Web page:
On Appeal

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Given the rarity of the Rhode Island Supreme Court’s issuance of writs of certiorari, a petition must demonstrate entitlement to extraordinary relief.  The Court long ago explained that certiorari

does not lie in any case unless the petition can satisfy this court either that there is involved a question of jurisdiction of the inferior court or tribunal, which is raised originally by his petition, or that he has no other adequate remedy, or that review by certiorari is necessary to avoid great injury or unusual hardship which would result from the delay involved in pursuing such other adequate remedy.

White v. White, 36 A.2d 661, 663-64 (R.I. 1944).

A petition for issuance of a writ of certiorari must include the following:

(1)   A concise statement of the case containing the facts material to consideration of the questions presented in sufficient detail as to enable the Supreme Court to determine the desirability of issuance of the writ;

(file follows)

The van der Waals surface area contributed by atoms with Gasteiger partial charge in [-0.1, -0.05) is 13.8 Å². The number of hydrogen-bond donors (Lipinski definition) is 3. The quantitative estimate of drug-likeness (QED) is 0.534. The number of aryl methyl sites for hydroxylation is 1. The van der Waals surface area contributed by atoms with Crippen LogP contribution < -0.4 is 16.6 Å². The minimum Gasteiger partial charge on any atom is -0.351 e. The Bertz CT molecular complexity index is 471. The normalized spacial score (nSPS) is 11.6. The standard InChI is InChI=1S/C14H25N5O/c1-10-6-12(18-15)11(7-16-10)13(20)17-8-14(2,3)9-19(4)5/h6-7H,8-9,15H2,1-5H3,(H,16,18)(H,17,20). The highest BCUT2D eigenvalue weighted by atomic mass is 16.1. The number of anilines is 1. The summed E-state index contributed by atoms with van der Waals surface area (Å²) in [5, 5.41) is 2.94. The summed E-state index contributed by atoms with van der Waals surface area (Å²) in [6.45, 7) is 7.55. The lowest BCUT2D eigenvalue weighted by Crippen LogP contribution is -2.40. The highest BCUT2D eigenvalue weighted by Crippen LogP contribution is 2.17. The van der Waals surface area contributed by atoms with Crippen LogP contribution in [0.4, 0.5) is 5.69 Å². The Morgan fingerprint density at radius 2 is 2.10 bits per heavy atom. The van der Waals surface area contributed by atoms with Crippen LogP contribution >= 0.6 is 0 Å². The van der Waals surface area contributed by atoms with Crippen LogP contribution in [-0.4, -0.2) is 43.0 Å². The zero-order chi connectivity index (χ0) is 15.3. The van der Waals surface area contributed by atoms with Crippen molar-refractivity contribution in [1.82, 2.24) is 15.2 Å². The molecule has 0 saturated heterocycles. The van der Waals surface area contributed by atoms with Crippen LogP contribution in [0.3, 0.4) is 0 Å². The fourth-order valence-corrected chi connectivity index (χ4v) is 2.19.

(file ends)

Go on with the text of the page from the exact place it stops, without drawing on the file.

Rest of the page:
(2)   A statement setting forth with particularity why the relief sought is not available in any other court, or cannot be had through other appellate processes, including whether a notice of appeal has been filed with the Court and why that is not sufficient and

(3)   A copy of any order or opinion which the petitioner seeks to have reviewed and any other parts of the record which may be essential to an understanding of the matters set forth in the petition.

R.I. Sup. Ct. R. App. P. 13(a).  With respect to the requirement that the petition include a copy of any order or opinion which the petitioner seeks to have reviewed, the petitioner should include a copy of the order, as well as any written decision or transcript of any hearing or bench decision on that issue.  The petition should also be accompanied by a memorandum of law with the arguments and authorities relied upon by the petitioner.  Id.

About The Author

Nicole J. Benjamin

I am a shareholder and business litigator at AP&S. I help businesses and their legal departments achieve their objectives by reducing their liabilities, advising them on complex legal matters and defending unavoidable litigation in federal and state court.

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